Big-hitting batsman Glenn Maxwell, who smashed a fantastic century in the second T20I against India, credited extended run of matches at No. 4 with Melbourne Stars in the recently concluded BBL for his consistency in the shortest format of the game.
The 30-year-old smashed an unbeaten 113 in 55 deliveries to help Australia chase down the total of 191 and claim their maiden T20I series win over India. In Visakhapatnam as well, Maxwell scored a free-slowing 56 on a track where most of the other batsmen struggled.
"I was actually quite calm for most of it," said Maxwell, who managed 331 runs in 13 encounters in BBL 2018-19.
"Playing the Big Bash before gave me a bit of confidence coming to this tour. I've been batting at four for the Stars, I'm familiar with my role. I've been coming in at two down in the T20 side for the last 12 months, it's a consistent role for me.
"I think once I get that consistency of role, you can actually start to see consistency of performances. And I think that's probably what has led to this."
Chasing a massive total in Bangalore, Maxwell came out to bat with his side struggling on 22 for 2. He first shared a 73-run stand with D'Arcy Short before a match-winning 99-run partnership with his Melbourne Stars and Victoria teammate Peter Handscomb led Australia to win.
"After D'Arcy's dismissal it was up to me to really stick around and drive the rest of the innings going forward," said Maxwell, who is now the only Australian with three T20I centuries.
"Pete Handscomb did a really good job of getting off strike and being really busy. We were able to build a partnership really quickly and we didn't really lose too much momentum after that wicket.
"I thought that was a really key moment of the game. Last game we had that run out and all of a sudden a bit of chaos at the back end. But we were able to keep consistently having good overs and keep that run rate in check.
“In my case tonight, when I came out, it was 15 overs to go I think. And as long as I get an 80 or a 100 out of that even, if I am doing that at a No 6 or a 7, it doesn’t really matter. It’s just me making the most of the opportunities when I get them.”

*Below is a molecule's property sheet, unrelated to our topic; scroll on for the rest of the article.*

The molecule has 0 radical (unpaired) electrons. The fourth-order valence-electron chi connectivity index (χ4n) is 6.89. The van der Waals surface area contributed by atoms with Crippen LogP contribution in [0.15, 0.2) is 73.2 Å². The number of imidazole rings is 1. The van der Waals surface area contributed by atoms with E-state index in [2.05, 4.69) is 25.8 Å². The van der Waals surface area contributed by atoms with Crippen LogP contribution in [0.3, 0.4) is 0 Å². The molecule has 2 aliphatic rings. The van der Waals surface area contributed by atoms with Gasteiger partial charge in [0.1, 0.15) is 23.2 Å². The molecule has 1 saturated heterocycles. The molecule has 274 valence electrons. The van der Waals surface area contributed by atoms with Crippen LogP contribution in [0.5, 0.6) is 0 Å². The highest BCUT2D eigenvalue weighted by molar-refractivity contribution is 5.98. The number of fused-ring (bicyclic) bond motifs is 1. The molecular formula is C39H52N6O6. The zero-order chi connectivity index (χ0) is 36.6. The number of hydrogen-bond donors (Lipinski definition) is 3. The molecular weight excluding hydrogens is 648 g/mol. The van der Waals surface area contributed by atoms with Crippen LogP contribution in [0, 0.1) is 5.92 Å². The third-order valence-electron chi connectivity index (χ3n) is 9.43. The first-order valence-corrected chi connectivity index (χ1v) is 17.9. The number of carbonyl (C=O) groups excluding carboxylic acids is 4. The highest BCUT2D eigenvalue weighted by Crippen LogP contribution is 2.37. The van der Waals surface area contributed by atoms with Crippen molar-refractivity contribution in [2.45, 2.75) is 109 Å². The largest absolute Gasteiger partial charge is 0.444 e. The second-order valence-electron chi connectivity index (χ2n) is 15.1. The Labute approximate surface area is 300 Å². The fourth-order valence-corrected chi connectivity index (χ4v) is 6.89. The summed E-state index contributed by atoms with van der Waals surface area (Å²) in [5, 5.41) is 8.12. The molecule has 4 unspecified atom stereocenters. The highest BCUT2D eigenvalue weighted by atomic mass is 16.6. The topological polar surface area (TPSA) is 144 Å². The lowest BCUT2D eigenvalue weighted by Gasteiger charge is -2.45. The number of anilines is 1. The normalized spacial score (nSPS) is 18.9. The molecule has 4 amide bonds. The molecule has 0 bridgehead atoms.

Maxwell hit nine fours and seven sixes in his innings but insisted that he did not take unnecessary risks.
“I think it’s just got to be about picking your moments. I think a little bit of it is that I have to go hard but I think I had been just picking off balls I can hit the boundaries in. Like today, I don’t think I took too many ridiculous risks and I feel I read the game really well and was able to hit the ball in areas where the fielders weren’t at all. There are not many times I hit the ball straight over a fielder’s head but just place it in the gap and I feel that’s okay for me,” he said.
“When I had a successful inning if I am mistiming and it’s still falling in the gap but I have gotten in control and I really had a good read of the game and I was just one step ahead."
Talking about how he countered the threat posed by Jasprit Bumrah in the last few overs, Maxwell said: "I was always trying to attack him. We needed 44 off the last four overs and he came back on. I suppose it was a key over. If that only went for four or five, suddenly you need 13 an over. And it only takes six good yorkers from him to push that up to 18-19. That can be quite difficult to get in the last two overs, or the two other overs.
“So I was just hoping he missed a couple of times and wanted to pounce on that. He’s done me a fair few times in T20 cricket to his credit. I have sort of changed my approach to him a little bit. Been able to wait for a ball that’s slightly off and capitalise on that. I was able to get him for two boundaries in that over and keep the run rate in check and I was able to target Siddarth next over and then we only needed 14 off 12 balls.”
The all-rounder, who generally bats lower down the order in ODIs, said it would be easier for him if he gets to bat higher up the order in the 50-over series against India.
“In one day cricket, it’s not as easy to go at the end. So it would be nice to bat higher up but it depends on what happens in the top four or top five. If the opportunity does come up, I’d like to take,” he said.
Maxwell pointed towards his willow when he reached 50, which was a tribute to "the best bat ever".
"I've been saying in the changerooms I've got the best bat ever," he said.
"It’s being held together by tape at the moment. The inside edge has been pretty badly hammered.
"There was a bit of it coming off in the third-last over and they told me just to change it and I was like 'nah, I'm not changing this bat, it's the best bat ever'.
"I was just showing the boys that I meant it when I said it."